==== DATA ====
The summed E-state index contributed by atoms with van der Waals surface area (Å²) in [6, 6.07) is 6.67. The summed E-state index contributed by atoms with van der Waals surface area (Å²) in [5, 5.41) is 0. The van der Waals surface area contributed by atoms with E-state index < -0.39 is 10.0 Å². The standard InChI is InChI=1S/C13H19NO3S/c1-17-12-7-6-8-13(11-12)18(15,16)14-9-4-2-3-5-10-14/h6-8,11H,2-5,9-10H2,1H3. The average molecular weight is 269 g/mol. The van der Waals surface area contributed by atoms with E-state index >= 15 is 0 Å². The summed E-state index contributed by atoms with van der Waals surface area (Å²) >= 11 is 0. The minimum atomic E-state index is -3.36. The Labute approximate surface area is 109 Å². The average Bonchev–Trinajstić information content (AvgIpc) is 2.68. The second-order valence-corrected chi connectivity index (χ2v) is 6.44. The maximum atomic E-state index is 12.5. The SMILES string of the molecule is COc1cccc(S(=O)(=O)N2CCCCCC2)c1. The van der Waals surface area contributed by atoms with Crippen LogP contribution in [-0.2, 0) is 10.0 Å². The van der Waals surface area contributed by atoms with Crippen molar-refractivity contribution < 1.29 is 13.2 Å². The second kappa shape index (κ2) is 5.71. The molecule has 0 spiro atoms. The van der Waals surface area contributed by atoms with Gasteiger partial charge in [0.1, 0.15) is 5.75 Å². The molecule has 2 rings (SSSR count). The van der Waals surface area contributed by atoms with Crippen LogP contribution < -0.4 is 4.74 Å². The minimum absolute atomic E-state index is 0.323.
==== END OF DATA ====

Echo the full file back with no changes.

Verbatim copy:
The summed E-state index contributed by atoms with van der Waals surface area (Å²) in [6, 6.07) is 6.67. The summed E-state index contributed by atoms with van der Waals surface area (Å²) in [5, 5.41) is 0. The van der Waals surface area contributed by atoms with E-state index < -0.39 is 10.0 Å². The standard InChI is InChI=1S/C13H19NO3S/c1-17-12-7-6-8-13(11-12)18(15,16)14-9-4-2-3-5-10-14/h6-8,11H,2-5,9-10H2,1H3. The average molecular weight is 269 g/mol. The van der Waals surface area contributed by atoms with E-state index >= 15 is 0 Å². The summed E-state index contributed by atoms with van der Waals surface area (Å²) >= 11 is 0. The minimum atomic E-state index is -3.36. The Labute approximate surface area is 109 Å². The average Bonchev–Trinajstić information content (AvgIpc) is 2.68. The second-order valence-corrected chi connectivity index (χ2v) is 6.44. The maximum atomic E-state index is 12.5. The SMILES string of the molecule is COc1cccc(S(=O)(=O)N2CCCCCC2)c1. The van der Waals surface area contributed by atoms with Crippen LogP contribution in [-0.2, 0) is 10.0 Å². The van der Waals surface area contributed by atoms with Crippen molar-refractivity contribution < 1.29 is 13.2 Å². The second kappa shape index (κ2) is 5.71. The molecule has 0 spiro atoms. The van der Waals surface area contributed by atoms with Gasteiger partial charge in [0.1, 0.15) is 5.75 Å². The molecule has 2 rings (SSSR count). The van der Waals surface area contributed by atoms with Crippen LogP contribution < -0.4 is 4.74 Å². The minimum absolute atomic E-state index is 0.323.